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CalChamber Urging Fiscal Committees to Keep Job Killer Bills on Hold

The California Chamber of Commerce is asking legislative fiscal committees to stop a number of job killer bills from moving on in the legislative process. Friday, May 25 is the deadline for the appropriations committees to either pass or hold the bills.

Several job killers already have been placed on the suspense files of the Assembly or Senate Appropriations committees pending a review of the bills’ fiscal impact. Others await committee action.

Action Needed

The CalChamber is encouraging members to contact their Assembly and Senate representatives to urge that these job killer bills be left on the Appropriations Committee suspense file if the bills are already there, or sent to the suspense file because they are costly job killers that will damage the California economy if they become law.

The following bills are set in the Assembly Appropriations Committee:

  • AB 1902 (Levine; D-San Rafael) Interference with Contracts — Discourages and reduces “personal service contracts” as defined, by unfairly increasing the contract price for these services based upon an undefined and unspecified “area income” rate that presumably will include wages from different industries and different occupations that are not comparable to personal services.  It also provides the Department of Industrial Relations with extraordinary authority to value companies, determine “similar services” to be included under the provisions of this bill, and what constitutes “area income.” Assembly Appropriations Suspense File.
  • AB 2069 (Bonta; D-Oakland) Medical Marijuana in Employment — Undermines employer’s ability to provide a safe and drug-free workplace by requiring employers to provide a reasonable accommodation to employees who use marijuana for a disability or medical purposes, exposing employers to costly and unnecessary litigation under the Fair Employment and Housing Act (FEHA) whenever the employer terminates an employee who has created a safety hazard in the workplace. Assembly Appropriations Suspense File.
  • AB 2384 (Arambula; D-Kingsburg) Increases Health Care Premiums — Increases health care premiums by mandating medication-assisted treatment for substance disorders and by eliminating all quality control and cost containment mechanisms. Assembly Appropriations Suspense File.
  • AB 2613 (Reyes; D-Grand Terrace) Wage Statement Penalties — Imposes another layer of Labor Code penalties for wage and hour violations in addition to the penalties already available under the Private Attorneys General Act (PAGA) and imposes personal liability onto employees who have no control over the actual payment of wages. Assembly Appropriations Suspense File.
  • AB 3080 (Gonzalez Fletcher; D-San Diego) Ban on Settlement Agreements and Arbitration Agreements —  Significantly expands employment litigation and increases costs for employers and employees by banning settlement agreements for labor and employment claims as well as arbitration agreements made as a condition of employment, which is likely preempted under the Federal Arbitration Act and will only delay the resolution of claims. Banning such agreements benefits the trial attorneys, not the employer or employee.  Assembly Appropriations Suspense File.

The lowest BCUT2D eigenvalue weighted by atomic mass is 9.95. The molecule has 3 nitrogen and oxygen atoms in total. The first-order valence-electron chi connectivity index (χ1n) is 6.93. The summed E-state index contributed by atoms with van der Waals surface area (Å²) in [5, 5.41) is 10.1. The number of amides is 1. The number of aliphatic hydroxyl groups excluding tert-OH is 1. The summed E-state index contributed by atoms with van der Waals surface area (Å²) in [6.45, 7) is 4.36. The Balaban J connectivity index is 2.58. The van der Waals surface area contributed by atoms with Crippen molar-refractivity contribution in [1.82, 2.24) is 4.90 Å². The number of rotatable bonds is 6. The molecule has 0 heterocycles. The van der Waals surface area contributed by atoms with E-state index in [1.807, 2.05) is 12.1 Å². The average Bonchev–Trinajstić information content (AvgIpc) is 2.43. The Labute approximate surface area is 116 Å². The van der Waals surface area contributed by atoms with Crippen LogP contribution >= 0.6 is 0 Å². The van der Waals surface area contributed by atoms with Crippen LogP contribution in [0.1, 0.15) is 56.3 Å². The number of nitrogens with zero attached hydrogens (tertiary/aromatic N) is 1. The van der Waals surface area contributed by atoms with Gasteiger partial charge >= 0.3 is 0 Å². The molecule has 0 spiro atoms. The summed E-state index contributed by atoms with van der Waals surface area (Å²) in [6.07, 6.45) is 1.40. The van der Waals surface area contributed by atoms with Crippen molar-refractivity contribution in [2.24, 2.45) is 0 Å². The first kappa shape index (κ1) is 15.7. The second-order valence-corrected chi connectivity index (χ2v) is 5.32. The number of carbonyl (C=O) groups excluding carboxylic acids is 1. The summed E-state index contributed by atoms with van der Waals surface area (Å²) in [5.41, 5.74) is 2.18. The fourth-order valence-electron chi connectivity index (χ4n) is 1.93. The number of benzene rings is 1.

• AB 3087 (Kalra; D-San Jose) JOB KILLER: Health Care Price Controls — Jeopardizes employers’ negotiating power and access to care, ignores the drivers of health care costs, and adds another layer of bureaucracy by creating an appointed commission to impose price controls on health care providers and insurers. Assembly Appropriations Committee.

Awaiting action on the Senate side are:

  • SB 1121 (Dodd; D-Napa) Increased Consumer Litigation  Removes the requirement of economic injury for standing to bring a claim in California against a company for a data breach, undermining the intent of voters, and drastically increasing liability for companies without providing any corresponding benefit to California consumers.  Senate Appropriations Suspense File.
  • SB 1284 (Jackson; D-Santa Barbara) Disclosure of Company Pay Data —  Unfairly requires California employers to submit pay data to the Department of Industrial Relations creating a false impression of wage discrimination or unequal pay where none exists and, therefore, subjecting employers to unfair public criticism, enforcement measures, and significant litigation costs to defend against meritless claims.  Senate Appropriations Suspense File.
  • SB 1300 (Jackson; D-Santa Barbara) Removes Legal Standing and Prohibits Release of Claims — Significantly increases litigation by removing the standing requirement for a plaintiff alleging failure to prevent harassment or discrimination when no harassment even occurs, limits the use of severance agreements, and prohibits the use of a general release or nondisparagement clause in employer/employee contracts.  Senate Appropriations Suspense File.

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CalChamber Policy Advocate Laura E. Curtis provides the latest information on SB 1300 at the CalChamber Capitol Summit on May 23, 2018.

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